Mr. John P. Dunster removed the cigar from his teeth and gazed at the long white ash with the air of a connoisseur. He was stretched in a long chair, high up in the terraced gardens behind the Hall. At his feet were golden mats of yellow crocuses; long borders of hyacinths - pink and purple; beds of violets; a great lilac tree, with patches of blossom here and there forcing their way into a sunlit world. The sea was blue; the sheltered air where they sat was warm and perfumed. Mr. Dunster, who was occupying the position of a favoured guest, was feeling very much at home.
"There is one thing," he remarked meditatively, "which I can't help thinking about you Britishers. You may deserve it or you may not, but you do have the most almighty luck."
"Sheer envy," Hamel murmured. "We escape from our tight corners by forethought."
"Not on your life, sir," Mr. Dunster declared vigorously. "A year or less ago you got a North Sea scare, and on the strength of a merely honourable understanding with your neighbour, you risk your country's very existence for the sake of adding half a dozen battleships to your North Sea Squadron. The day the last of those battleships passed through the Straits of Gibraltar, this little Conference was plotted. I tell you they meant to make history there.
There was enough for everybody - India for Russia, a time-honoured dream, but why not? Alsace-Lorraine and perhaps Egypt, for France; Australia for Japan; China and South Africa for Germany. Why not? You may laugh at it on paper but I say again - why not?"
"It didn't quite come off, sir," Gerald observed.
"It didn't," Mr. Dunster admitted, "partly owing to you. There were only two things needed: France to consider her own big interests and to ignore an entente from which she gains nothing that was not assured to her under the new agreement, and the money. Strange," Mr. Dunster continued, "how people forget that factor, and yet the man who was responsible for The Hague Conference knew it. We in the States are right outside all these little jealousies and wrangles that bring Europe, every now and then, right up to the gates of war, but I'm hanged if there is one of you dare pass through those gates without a hand on our money markets. It's a new word in history, that little document, news of which Mr. Gerald here took to The Hague, the word of the money kings of the world. There is something that almost nips your breath in the idea that a dozen men, descended from the Lord knows whom, stopped a war which would have altered the whole face of history."
"There was never any proof," Hamel remarked, "that France would not have remained staunch to us."
"Very likely not," Mr. Dunster agreed, "but, on the other hand, your country had never the right to put such a burden upon her honour. Remember that side by side with those other considerations, a great statesman's first duty is to the people over whom he watches, not to study the interests of other lands. However, it's finished. The Hague Conference is broken up. The official organs of the world allude to it, if at all, as an unimportant gathering called together to discuss certain frontier questions with which England had nothing to do. But the memory of it will live. A good cold douche for you people, I should say, and I hope you'll take warning by it. Whatever the attitude of America as a nation may be to these matters, the American people don't want to see the old country in trouble. Gee whiz! What's that?"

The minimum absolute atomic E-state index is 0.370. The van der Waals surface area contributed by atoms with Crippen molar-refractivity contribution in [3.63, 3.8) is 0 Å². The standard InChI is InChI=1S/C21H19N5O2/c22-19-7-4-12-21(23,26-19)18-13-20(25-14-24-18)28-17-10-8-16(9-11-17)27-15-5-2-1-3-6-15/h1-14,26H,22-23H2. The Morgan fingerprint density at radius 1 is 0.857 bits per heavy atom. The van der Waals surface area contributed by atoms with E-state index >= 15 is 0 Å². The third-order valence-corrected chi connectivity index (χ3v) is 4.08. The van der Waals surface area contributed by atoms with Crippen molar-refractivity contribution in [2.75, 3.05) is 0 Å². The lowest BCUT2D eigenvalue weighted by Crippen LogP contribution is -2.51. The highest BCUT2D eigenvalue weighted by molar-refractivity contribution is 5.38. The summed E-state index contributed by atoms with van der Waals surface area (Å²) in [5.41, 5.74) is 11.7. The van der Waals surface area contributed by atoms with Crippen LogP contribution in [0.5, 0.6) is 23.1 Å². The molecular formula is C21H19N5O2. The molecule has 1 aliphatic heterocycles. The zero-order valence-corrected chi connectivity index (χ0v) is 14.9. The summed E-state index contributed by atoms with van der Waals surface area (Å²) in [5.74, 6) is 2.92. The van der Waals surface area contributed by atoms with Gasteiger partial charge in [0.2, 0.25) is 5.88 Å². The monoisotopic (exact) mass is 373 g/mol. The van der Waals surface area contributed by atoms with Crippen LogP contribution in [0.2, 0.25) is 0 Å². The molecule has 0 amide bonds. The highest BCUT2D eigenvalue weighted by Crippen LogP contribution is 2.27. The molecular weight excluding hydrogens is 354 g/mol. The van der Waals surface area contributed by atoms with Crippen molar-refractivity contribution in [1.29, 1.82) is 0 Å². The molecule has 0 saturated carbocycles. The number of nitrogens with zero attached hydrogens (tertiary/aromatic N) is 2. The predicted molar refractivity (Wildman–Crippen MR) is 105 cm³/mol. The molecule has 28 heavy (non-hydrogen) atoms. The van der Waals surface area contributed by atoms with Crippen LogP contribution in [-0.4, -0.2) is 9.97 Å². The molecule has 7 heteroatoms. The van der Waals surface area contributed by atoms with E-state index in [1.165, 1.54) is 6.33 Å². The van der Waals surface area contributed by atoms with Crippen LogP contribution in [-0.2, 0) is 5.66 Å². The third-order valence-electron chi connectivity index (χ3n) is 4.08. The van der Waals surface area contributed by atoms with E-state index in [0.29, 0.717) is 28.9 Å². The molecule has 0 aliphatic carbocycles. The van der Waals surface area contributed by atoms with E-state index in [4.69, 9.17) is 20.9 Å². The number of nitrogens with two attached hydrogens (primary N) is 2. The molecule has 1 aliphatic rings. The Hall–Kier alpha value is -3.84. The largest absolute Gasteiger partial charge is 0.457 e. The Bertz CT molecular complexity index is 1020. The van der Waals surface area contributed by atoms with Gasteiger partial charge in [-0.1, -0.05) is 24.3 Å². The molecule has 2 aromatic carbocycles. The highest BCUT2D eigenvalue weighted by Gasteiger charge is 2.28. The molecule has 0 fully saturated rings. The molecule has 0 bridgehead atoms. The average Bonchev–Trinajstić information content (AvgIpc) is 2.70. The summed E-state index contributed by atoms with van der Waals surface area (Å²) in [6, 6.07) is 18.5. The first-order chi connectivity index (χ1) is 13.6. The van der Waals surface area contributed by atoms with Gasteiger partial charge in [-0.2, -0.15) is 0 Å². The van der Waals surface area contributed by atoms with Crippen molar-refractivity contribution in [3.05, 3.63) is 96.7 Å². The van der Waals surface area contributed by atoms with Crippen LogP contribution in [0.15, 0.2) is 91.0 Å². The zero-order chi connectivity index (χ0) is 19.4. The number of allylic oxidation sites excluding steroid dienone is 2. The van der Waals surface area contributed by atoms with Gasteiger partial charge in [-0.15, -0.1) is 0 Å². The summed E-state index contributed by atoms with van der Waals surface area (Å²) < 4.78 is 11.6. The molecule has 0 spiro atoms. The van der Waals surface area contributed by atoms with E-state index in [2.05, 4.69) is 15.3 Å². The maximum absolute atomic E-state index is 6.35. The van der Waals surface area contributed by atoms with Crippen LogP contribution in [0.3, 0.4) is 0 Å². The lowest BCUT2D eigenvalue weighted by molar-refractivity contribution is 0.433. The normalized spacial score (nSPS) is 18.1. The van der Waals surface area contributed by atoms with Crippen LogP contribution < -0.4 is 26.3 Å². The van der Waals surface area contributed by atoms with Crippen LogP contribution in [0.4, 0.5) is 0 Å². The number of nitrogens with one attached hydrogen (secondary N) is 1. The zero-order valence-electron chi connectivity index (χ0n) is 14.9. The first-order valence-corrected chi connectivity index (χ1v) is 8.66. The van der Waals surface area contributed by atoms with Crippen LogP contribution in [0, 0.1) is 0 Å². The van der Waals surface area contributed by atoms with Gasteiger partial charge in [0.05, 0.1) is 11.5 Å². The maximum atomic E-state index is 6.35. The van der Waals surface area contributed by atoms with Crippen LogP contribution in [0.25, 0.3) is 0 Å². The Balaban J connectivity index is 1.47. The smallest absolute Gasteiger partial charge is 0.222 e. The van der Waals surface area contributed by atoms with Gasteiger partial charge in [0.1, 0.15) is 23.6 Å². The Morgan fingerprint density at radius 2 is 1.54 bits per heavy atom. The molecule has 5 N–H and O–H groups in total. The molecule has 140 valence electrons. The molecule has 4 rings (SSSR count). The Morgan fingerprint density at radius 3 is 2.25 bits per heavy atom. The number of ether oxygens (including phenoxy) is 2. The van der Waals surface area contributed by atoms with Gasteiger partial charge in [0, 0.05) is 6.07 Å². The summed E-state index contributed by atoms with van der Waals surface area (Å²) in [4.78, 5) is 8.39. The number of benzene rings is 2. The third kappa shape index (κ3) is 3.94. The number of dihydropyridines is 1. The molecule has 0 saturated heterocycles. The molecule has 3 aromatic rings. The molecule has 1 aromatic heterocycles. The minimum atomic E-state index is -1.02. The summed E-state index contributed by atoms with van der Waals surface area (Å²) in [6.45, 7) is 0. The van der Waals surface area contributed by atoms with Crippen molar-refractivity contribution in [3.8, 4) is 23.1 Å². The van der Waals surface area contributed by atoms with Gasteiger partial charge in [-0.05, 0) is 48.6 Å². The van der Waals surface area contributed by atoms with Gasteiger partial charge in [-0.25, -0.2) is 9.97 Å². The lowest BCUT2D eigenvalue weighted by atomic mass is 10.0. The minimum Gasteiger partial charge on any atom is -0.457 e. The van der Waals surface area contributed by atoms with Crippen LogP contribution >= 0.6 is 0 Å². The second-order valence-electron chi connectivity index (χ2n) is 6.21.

There was a little cry from all of them. Only Hamel stood without sign of surprise, gazing downward with grim, set face. A dull roar, like the booming of a gun, flashes of fire, and a column of smoke - and all that was left of St. David's Tower was one tottering wall and a scattered mass of masonry.
"I had an idea," Hamel said quietly, "that St. David's Tower was going to spoil the landscape for a good many years. My property, you know, and there's the end of it. I am sick of seeing people for the last few days come down and take photographs of it for every little rag that goes to press."
Mr. Dunster pointed out to the line of surf beyond. "If only some hand," he remarked, "could plant dynamite below that streak of white, so that the sea could disgorge its dead! They tell me there's a Spanish galleon there, and a Dutch warship, besides a score or more of fishing-boats."
Mrs. Fentolin shivered a little. She drew her cloak around her. Gerald, who had been watching her, sprang to his feet.
"Come," he exclaimed, "we chose the gardens for our last afternoon here, to be out of the way of these places! We'll go round the hill."
Mrs. Fentolin shook her head once more. Her face had recovered its serenity. She looked downward gravely but with no sign of fear.
"There is nothing to terrify us there, Gerald," she declared. "The sea has gathered, and the sea will hold its own."
Hamel held out his hand to Esther.
"I have destroyed the only house in the world which I possess," he said. "Come and look for violets with me in the spinney, and let us talk of the houses we are going to build, and the dreams we shall dream in them."